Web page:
Diabetic retinopathy - eye exams; Diabetes - eye exams; Glaucoma - diabetic eye exam; Macular edema - diabetic eye exam
Diabetes also increases your risk of glaucoma and other eye problems.
You may not notice that your eyes are damaged until the problem is very bad. Your doctor can catch problems early if you get regular eye exams. This is very important. The early stages of diabetic retinopathy don't cause changes in vision and you won't have symptoms. Only an eye exam can detect the problem, so that steps can be taken to prevent the eye damage from getting worse.
Even if the doctor who takes care of your diabetes checks your eyes, you need an eye exam every 1 to 2 years by an eye doctor who takes care of people with diabetes. An eye doctor has equipment that can check the back of your eye much better than your regular doctor can.
If you have eye problems because of diabetes, you will probably see your eye doctor more often. You may need special treatment to prevent your eye problems from getting worse.
You may see two different types of eye doctors:
The doctor will check your vision using a chart of random letters of different sizes. This is called the Snellen chart.
You will then be given eye drops to widen (dilate) the pupils of your eyes so that the doctor can better see the back of the eye. You may feel stinging when the drops are first placed. You may have a metallic taste in your mouth.
To see the back of your eye, the doctor looks through a special magnifying glass using a bright light. The doctor can then see areas that may be damaged by diabetes:
Another device called a slit lamp is used to see the clear surface of the eye (cornea).
The doctor may take photos of the back of your eye to get a more detailed exam. This exam is called a digital retinal scan (or imaging). A special camera is used to take photos of your retina without dilating your eyes. The doctor then views the photos and lets you know if you need more tests or treatment.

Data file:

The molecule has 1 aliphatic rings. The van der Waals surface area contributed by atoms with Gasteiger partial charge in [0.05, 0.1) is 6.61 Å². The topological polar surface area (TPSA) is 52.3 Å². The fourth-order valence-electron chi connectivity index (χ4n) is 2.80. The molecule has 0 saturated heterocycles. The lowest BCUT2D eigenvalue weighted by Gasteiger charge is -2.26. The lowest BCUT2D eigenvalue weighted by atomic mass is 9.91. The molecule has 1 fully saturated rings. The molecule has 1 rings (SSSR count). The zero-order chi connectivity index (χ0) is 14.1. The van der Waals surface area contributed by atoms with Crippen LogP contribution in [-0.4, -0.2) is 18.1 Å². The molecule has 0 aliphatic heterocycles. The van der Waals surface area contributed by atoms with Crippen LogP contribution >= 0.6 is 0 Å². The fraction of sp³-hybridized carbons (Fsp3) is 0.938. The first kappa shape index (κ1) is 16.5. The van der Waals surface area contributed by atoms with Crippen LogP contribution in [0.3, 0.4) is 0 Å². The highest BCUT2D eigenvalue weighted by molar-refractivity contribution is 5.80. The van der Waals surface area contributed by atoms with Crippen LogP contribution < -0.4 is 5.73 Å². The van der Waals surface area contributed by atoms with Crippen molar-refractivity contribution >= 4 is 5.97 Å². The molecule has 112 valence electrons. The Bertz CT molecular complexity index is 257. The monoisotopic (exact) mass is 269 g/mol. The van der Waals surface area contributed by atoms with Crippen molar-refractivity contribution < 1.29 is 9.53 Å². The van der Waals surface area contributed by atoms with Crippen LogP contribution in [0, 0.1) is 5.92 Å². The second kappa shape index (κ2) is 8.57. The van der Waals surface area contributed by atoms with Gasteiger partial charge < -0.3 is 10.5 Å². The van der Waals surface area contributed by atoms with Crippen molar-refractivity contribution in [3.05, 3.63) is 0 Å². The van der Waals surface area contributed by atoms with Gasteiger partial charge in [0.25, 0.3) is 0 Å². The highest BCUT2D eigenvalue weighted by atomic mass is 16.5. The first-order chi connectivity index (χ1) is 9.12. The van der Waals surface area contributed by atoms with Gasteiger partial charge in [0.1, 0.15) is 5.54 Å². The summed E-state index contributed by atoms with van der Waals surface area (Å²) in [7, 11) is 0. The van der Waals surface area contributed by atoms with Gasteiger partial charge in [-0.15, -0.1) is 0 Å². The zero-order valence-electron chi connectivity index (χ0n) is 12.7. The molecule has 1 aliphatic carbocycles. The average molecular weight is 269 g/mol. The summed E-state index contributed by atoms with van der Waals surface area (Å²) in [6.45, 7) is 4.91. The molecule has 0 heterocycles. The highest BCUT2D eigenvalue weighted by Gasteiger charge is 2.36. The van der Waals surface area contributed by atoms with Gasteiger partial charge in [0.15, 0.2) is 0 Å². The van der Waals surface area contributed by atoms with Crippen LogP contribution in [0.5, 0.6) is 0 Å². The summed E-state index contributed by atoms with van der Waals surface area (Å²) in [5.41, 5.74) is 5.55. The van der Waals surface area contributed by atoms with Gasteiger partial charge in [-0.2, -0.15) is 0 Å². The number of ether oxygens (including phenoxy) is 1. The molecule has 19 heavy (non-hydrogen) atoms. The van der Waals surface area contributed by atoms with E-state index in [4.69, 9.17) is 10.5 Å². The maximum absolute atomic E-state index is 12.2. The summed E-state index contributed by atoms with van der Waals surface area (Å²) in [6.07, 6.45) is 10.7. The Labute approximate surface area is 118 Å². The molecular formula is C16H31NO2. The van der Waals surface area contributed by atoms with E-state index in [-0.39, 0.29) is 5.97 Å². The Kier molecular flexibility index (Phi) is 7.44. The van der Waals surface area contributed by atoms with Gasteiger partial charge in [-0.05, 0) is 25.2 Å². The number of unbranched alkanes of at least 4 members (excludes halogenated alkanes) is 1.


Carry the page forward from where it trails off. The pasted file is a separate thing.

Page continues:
If you had drops to dilate your eyes, your vision will be blurred for about 6 hours. It will be harder to focus on things that are near. You should have someone drive you home.
Also, sunlight can damage your eye more easily when your pupils are dilated. Wear dark glasses or shade your eyes until the effects of the drops wear off.
American Academy of Ophthalmology website. Diabetic retinopathy PPP 2019. www.aao.org/preferred-practice-pattern/diabetic-retinopathy-ppp. Updated October 2019. Accessed November 12, 2020.
American Diabetes Association. 11. Microvascular complications and foot care: standards of medical care in diabetes-2020. Diabetes Care. 2020;43(Suppl 1):S135-S151. PMID: 31862754 pubmed.ncbi.nlm.nih.gov/31862754/.
Brownlee M, Aiello LP, Sun JK, et al. Complications of diabetes mellitus. In: Melmed S, Auchus, RJ, Goldfine AB, Koenig RJ, Rosen CJ , eds. Williams Textbook of Endocrinology. 14th ed. Philadelphia, PA: Elsevier; 2020:chap 37.
Skugor M. Diabetes mellitus. In: Schachat AP, Sadda SVR, Hinton DR, Wilkinson CP, Wiedemann P, eds. Ryan's Retina. 6th ed. Philadelphia, PA: Elsevier; 2018:chap 49.BACK TO TOP
Review Date: 8/29/2020
Reviewed By: Brent Wisse, MD, board certified in Metabolism/Endocrinology, Seattle, WA. Also reviewed by David Zieve, MD, MHA, Medical Director, Brenda Conaway, Editorial Director, and the A.D.A.M. Editorial team.
Health Content Provider
The information provided herein should not be used during any medical emergency or for the diagnosis or treatment of any medical condition. A licensed medical professional should be consulted for diagnosis and treatment of any and all medical conditions. Links to other sites are provided for information only -- they do not constitute endorsements of those other sites. © 1997- 2022 A.D.A.M., a business unit of Ebix, Inc. Any duplication or distribution of the information contained herein is strictly prohibited.